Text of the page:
Note a huge deal because even if I use this I'm going to have to reprint it at least one more time. But...I'm also not sure I even want to try. It's a 6.5 hour print and while you can't tell from the photo I consider this one a failure. The lower right corner warped while printing. I was afraid it would. Long skinny things like the sides and bit flat plates like the face are more likely to warp. The black filament I currently have is from inland and while it usually prints decently every black filament I've tried has been more likely to warp than other colors it seems. So - filament that's more likely to warp with a design that's more likely to warp I wasn't shocked to have it happen.

But...I'm itching to start building and don't really want to mess around with more printing at this point. I may just dig out the table saw and rip down some scrap oak I have and use the initial print of the face plate by itself that I did.


Some guy in the desert
Well my parts from OpenBuilds came today. 4 meters of v slot 2020 and 3 meters of v slot 2040 along with 3 gantry kits. Assembled the three gantry kits - and learned that the last two I assembled (and used on my old 3d printer) I assembled wrong! The last time I used these it bugged me that the screws seemed almost to short...and when I tightened them it cinched the bearings too tight. So this time I tried to look for instructions (I man card is in serious jeopardy!) turns out they don't have instructions for the gantries...but they do for the wheels themselves and it's just a short youtube video (I HATE video instructions, give me diagrams and written instructions any day, I don't have the patience for video instructions that don't move at my speed!) Turns out one of the "precision spacers" is meant to go between the two bearings. Which makes a lot of sense to me know that I see it. I always thought the second spacer seemed superfluous on the outside against the spacer!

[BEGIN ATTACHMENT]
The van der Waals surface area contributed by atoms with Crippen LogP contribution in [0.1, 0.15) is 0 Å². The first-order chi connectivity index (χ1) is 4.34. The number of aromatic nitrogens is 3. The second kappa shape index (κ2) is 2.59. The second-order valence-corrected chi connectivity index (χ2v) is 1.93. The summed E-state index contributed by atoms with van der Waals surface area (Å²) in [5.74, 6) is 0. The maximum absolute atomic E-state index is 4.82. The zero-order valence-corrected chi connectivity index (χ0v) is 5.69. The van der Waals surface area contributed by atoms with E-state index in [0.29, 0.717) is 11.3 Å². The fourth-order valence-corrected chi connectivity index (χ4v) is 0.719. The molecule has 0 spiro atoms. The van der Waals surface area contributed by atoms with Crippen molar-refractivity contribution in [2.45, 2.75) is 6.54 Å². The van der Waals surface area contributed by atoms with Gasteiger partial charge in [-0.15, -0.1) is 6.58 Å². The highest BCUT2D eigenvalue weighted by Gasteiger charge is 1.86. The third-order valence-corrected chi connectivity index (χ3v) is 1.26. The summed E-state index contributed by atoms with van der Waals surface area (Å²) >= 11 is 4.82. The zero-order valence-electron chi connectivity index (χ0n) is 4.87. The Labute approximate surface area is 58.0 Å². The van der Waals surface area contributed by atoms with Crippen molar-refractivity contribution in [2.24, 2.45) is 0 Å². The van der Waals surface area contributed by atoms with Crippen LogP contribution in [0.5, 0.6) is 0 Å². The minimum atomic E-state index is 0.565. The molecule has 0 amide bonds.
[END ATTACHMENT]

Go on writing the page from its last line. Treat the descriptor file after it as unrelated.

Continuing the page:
So, got my three gantries assembled and have a pile of rail. Guess I need to get serious about drawing up my plans now and getting a motion platform built. I will have to place at least one more order for things like idlers, pullies, belt, and probably motor mounting plates. I could print some or cut some on my CNC...but I like the metal ones so will probably put down the cash for them. However I do plan on printing a lot of things like corner brackets and other mounting pieces. Just the higher stress motion critical parts I'm going to go with metal. I've used 3D printed corner brackets before though and was very happy with them so don't mind using them on this.